“Thirty years serving on the Lake and Peninsula School Board has given me the opportunity to work with several superintendents,” says Patty Alsworth. “I honestly believe Mr. Mase is one of the most outstanding, not only in our district, but also in our state. I’ve observed, and personally seen, a man open to suggestions, willing to make the hard decisions and give far beyond what was asked or expected.”
Former student Irene Mae Lindholm agrees that there is no better deserving educator for the award. He was a young teacher helping rural students gain urban life skills when he chaperoned her class on a trip to Anchorage. As graduation day approached a few years later, she was part of a group of those same students who tracked him down to speak at their 2005 commencement (something he admitted was on his bucket list.) Lindholm said she couldn’t have been happier to see him eight years later attending her younger brother’s graduation, this time as a superintendent.
“He just had such a great impact. He made it fun to learn and he made everyone feel safe,” said Lindholm. “We couldn’t be prouder! There is no one more deserving of this honor.”
Often described as someone who “thinks outside the box” Superintendent Mase, who worked in Bristol Bay and Chugach school districts before accepting his current role with Lake and Peninsula School District, found innovative solutions to chronic budget cuts and teacher shortages.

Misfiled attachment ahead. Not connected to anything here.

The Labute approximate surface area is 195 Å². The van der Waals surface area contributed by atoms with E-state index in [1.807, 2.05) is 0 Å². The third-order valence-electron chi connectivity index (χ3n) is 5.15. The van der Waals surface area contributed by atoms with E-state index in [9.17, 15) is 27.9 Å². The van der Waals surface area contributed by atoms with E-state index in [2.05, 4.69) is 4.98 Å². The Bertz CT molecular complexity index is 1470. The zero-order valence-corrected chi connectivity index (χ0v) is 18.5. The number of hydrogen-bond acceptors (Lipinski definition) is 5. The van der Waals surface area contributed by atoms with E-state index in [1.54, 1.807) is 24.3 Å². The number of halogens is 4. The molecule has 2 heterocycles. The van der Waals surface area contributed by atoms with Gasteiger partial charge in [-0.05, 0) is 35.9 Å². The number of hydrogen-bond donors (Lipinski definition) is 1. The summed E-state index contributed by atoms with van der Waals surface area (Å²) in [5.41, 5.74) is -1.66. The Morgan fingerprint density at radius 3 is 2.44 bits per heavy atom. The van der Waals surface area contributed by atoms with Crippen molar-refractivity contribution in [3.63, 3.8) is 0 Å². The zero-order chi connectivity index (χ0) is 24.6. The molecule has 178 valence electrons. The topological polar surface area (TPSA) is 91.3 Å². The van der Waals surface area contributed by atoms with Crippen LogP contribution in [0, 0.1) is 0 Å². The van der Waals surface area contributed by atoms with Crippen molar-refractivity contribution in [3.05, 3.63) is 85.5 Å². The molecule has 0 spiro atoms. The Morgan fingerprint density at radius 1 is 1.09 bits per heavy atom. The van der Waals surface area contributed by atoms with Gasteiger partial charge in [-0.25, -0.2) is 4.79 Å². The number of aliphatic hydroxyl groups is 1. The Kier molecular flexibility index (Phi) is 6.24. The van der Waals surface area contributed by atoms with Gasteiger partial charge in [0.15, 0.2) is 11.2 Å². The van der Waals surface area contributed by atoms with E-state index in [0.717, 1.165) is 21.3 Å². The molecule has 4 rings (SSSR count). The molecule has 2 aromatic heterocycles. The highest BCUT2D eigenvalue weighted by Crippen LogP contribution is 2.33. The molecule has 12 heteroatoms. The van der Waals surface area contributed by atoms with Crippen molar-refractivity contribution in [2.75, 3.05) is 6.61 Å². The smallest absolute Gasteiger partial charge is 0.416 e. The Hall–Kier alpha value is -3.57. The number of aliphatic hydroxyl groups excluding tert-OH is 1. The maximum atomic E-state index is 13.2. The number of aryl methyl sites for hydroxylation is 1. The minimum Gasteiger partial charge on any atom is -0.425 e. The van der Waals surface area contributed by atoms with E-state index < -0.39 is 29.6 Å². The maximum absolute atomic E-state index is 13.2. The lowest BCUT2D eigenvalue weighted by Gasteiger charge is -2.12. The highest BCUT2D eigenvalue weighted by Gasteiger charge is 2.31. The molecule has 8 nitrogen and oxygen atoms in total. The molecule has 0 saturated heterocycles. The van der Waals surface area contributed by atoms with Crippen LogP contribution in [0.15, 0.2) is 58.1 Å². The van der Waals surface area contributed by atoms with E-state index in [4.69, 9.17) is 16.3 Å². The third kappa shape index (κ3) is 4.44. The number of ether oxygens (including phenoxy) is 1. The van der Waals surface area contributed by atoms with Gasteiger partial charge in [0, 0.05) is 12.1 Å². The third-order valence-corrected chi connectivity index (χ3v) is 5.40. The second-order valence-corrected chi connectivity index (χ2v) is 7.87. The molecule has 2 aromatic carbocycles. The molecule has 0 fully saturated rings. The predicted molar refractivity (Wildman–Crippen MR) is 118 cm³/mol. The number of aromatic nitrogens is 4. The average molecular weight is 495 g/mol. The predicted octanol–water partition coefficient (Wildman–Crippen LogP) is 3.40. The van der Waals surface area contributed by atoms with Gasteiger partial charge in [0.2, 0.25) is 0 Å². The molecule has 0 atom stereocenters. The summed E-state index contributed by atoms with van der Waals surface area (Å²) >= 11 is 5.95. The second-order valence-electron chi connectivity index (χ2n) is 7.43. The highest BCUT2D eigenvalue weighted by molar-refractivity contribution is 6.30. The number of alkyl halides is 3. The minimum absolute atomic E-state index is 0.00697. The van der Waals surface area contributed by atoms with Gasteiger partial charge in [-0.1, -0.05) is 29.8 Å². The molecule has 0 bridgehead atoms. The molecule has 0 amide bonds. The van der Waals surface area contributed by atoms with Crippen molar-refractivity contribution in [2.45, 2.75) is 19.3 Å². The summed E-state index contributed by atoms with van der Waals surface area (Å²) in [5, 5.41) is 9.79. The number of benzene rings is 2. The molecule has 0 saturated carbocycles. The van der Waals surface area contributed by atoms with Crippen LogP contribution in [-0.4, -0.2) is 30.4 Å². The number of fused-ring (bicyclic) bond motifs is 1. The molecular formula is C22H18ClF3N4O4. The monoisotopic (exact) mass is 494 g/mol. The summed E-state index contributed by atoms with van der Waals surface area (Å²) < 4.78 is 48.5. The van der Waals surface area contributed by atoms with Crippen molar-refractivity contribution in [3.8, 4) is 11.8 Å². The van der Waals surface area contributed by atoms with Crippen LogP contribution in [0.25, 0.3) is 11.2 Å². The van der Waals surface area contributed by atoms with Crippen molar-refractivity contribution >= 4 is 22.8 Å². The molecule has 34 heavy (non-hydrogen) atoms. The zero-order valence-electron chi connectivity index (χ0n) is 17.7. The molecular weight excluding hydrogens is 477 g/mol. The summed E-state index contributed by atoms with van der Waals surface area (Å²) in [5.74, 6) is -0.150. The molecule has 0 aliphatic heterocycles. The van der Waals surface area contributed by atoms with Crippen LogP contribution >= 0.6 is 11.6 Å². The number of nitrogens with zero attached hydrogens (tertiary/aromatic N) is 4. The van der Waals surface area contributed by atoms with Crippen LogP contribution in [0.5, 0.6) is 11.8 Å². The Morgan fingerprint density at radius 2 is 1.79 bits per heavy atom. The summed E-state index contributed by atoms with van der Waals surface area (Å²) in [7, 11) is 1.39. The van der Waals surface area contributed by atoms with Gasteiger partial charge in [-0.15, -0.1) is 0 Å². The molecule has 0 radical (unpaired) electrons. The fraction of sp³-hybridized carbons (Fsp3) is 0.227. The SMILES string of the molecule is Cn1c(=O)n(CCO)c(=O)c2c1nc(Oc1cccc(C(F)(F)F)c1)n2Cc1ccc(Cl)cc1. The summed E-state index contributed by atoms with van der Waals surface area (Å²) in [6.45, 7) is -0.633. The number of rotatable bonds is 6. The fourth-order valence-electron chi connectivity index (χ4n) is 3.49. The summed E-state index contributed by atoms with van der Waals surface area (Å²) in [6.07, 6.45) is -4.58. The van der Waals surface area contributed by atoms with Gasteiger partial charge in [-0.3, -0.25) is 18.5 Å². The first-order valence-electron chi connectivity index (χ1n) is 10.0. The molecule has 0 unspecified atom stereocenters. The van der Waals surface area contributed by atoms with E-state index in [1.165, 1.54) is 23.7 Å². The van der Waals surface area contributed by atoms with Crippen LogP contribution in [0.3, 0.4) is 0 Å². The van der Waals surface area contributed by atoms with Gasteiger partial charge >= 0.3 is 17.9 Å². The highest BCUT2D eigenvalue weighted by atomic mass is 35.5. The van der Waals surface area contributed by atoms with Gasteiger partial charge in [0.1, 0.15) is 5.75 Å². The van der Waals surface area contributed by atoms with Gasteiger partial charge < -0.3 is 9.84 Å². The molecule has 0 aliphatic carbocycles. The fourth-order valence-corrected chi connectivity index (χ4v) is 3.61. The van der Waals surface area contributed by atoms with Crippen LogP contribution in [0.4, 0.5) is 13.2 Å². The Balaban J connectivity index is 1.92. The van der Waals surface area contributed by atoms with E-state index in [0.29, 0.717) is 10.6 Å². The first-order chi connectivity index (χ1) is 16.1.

He created the Lake and Peninsula Instructional Tutor Program to recruit recently graduated teachers during the second semester of school and reduces the need to recruit new teachers. It also allows for on-the-job training for new graduates who then become familiar with the village community. With a semester of experience under their belt, many of these tutors are hired on as teachers.
He helped establish a career technical education consortium that allows partner districts in the southwest Alaskan region to pool resources and offer short, intensive residential experiences for students.
His innovative response to budget cuts in 2017 also established a “subsistence calendar” for the 13 schools in his district that exchanged in-service, professional days and field trip for harvest, hunting and fishing opportunities in the many rural villages in his region.
“Ty is a servant leader who views his district through the eyes of its students,” says Executive Dean of the Alaska College of Education Steve Atwater, Ph.D. “Mr. Mase communicates well with his board and stakeholders and is a fixture in the district communities.”
As a member of the ASA Executive Board, his dedication extends statewide as well. He is a leader of leaders.
“As a superintendent with a strong understanding of curriculum and instruction, state performance standards, and personnel, Mr. Ty Mase has helped raise the bar for students throughout his career in Alaska. He is someone who maintains high expectations of himself and his staff, while continuing to mentor and nurture future leaders within his staff and across the state,” says retired educator Jack Walsh. “He is an advocate for every student in Alaska.”
Superintendent Mase will be honored at the upcoming ASA Fall Conference and at The School Superintendent Association 2021 AASA National Conference on Education in February and will be a candidate representing Alaska for the 2021 National Superintendent of the Year.